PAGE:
タバコが オオタバコガ (Bollworm, I think?)

Finding land, working a small plot or anything else countryside related
UeNSaVOr
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タバコが オオタバコガ (Bollworm, I think?)

Post by UeNSaVOr »

I'm still a(n outskirts of the) city boy, but I have a decent number of plants going in my rental's parking spot. I've mostly had decent luck with my peppers until this year. I previously grew jalapenos, habaneros, shishito, and bell peppers, but this year I also added serano to the mix. My shishitos had zero issues. This is actually the first year I had any reasonably-sized paprikas/pimans. My shishitos did fine and everything else seemed to be going as planned.

Fast-forward a bit and my seranos are losing about 5%-10% to bug damage. I get some on the leaves, but that never bothered me much. Being as my main goal was jalapeno and habanero, I wasn't too concenered; 5-10% loss doing nothing was probably cheaper than spending time doing something. However, the buggers recently (since last week), started into my healthy probably-ready-to-harvest jalapenos and got into all but my healthiest single paprika (I had a couple of OK size and they both got infested).

The seranos had mostly one hole, near the cap, where something entered. Usually, I'd just toss them as I saw them and things were fine. Recently, things kicked off and I've had all but one paprika gent hollowed out, seranos get hollowed out (they probably got in before the cap grew over the hole, but I'm not sure), and jalapenos have a huge portion of the outside eaten as if something was getting in. Now that they've touched my 'penos, this means war (though I've only got a month or so left before hard freeze so.... meh).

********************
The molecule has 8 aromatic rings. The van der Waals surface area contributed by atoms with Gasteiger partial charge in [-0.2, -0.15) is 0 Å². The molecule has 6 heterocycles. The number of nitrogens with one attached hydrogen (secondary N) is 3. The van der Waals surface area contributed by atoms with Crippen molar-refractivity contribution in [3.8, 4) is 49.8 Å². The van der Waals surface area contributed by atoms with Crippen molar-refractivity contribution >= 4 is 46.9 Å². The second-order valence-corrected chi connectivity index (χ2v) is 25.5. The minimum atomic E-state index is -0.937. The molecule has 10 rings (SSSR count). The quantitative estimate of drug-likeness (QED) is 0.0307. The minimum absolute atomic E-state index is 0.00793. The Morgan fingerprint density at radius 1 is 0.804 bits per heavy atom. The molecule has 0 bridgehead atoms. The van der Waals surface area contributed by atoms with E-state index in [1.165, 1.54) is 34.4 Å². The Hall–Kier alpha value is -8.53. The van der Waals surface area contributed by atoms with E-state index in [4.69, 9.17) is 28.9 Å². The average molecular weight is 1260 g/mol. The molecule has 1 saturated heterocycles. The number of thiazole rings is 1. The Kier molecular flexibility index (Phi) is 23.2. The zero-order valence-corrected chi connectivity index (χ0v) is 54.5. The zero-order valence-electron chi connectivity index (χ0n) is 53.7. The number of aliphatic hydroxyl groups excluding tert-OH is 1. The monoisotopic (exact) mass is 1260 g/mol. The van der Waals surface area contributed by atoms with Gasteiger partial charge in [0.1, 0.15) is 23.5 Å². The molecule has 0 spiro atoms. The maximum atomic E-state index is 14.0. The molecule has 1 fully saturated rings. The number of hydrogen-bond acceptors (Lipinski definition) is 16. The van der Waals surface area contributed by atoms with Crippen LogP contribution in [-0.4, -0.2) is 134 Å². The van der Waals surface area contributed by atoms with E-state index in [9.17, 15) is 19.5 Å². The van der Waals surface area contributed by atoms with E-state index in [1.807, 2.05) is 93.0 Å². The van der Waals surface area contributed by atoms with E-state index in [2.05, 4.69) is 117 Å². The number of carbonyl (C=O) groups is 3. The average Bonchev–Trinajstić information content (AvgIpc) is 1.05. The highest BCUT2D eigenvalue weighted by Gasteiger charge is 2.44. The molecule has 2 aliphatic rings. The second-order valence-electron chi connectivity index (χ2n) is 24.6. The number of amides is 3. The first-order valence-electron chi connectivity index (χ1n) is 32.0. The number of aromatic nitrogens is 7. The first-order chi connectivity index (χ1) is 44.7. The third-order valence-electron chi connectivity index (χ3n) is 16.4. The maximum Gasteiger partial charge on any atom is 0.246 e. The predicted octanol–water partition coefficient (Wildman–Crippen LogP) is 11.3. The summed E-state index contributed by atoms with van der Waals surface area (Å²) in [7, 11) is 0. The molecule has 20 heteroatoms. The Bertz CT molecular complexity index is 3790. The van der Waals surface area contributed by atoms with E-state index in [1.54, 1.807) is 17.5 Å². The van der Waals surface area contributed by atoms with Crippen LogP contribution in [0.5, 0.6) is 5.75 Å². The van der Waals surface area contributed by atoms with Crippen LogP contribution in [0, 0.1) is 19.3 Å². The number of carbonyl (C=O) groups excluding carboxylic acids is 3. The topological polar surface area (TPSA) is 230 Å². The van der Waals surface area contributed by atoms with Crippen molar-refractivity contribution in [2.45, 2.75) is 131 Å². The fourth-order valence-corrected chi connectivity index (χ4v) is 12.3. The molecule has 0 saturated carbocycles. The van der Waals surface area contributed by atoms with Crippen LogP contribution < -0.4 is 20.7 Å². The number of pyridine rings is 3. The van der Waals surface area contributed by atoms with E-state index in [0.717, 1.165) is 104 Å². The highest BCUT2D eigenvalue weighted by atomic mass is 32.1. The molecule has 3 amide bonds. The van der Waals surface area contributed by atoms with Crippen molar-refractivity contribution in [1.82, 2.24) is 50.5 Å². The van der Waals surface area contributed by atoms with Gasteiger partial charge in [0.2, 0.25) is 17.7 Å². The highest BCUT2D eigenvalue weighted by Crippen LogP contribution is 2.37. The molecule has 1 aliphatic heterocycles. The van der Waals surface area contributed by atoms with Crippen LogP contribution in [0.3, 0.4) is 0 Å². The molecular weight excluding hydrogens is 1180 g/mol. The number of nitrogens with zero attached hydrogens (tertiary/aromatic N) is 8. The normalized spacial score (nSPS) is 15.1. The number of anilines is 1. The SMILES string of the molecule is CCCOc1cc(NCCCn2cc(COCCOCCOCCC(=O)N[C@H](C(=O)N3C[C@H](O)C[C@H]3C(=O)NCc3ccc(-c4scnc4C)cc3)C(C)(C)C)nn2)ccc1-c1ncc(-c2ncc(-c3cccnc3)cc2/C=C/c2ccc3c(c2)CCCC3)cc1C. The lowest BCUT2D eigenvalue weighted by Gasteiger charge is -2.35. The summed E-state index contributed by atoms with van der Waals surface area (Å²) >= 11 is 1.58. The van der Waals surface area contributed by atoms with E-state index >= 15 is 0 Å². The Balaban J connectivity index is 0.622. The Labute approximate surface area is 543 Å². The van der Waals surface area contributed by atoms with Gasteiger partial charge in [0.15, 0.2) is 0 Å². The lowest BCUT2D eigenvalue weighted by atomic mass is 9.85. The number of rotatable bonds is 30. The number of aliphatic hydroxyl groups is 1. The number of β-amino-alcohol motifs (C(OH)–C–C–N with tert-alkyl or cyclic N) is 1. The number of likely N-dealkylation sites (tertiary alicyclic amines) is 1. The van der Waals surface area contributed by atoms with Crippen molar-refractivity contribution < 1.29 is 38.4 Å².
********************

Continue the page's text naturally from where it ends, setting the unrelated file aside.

I finally saw one crawling out of a pepper. I'm pretty sure it's one of the larvae of the moths in the title (the pictures of the caterpillars look basically identical to me, but maybe I should use a textbook instead of google images). I read up a bit on it in Japanese and most recommend a non-organic solution. For organic solutions, it was a combination of sacrificial plants, often based on things they liked more than the peppers, or supposedly-hated colors/scents.

Does anyone have any experience or opinions? I'm (hopefully very soon) moving up to Touhoku,but I assume they're still prevelent there, even if the cycle is different. 5-10% isn't a huge loss, but I'd sure love to minimize it (especially if they get more aggressive in the late season). Oddly, I grew only jalapeno, shishito, habanero, and the odd piman before and never saw them; this year is the first. Thanks!

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タバコが オオタバコガ (Bollworm, I think?)

Post by tataminodani »

Separate the infested ones if you can before they spread. That won't help much if it's new eggs and not just the grubs walking over though.

You could try planting some mint, onions or garlic around them. This is mostly to mask the smell rather than deter the moths so ymmv.

If you are using planters on limited space though, there isn't a lot more you could do in the way of companion planting, predator attraction or masking though.

I get out every day to my pots and pick off any grubs and feed them to my koi.

UeNSaVOr
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タバコが オオタバコガ (Bollworm, I think?)

Post by UeNSaVOr »

Thanks! Yeah, I pick any that have signs of pests almost daily. I do plan on planting garlic around (and had some this year, but it didn't do well and died in spring).

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タバコが オオタバコガ (Bollworm, I think?)

Post by Zasso Nouka »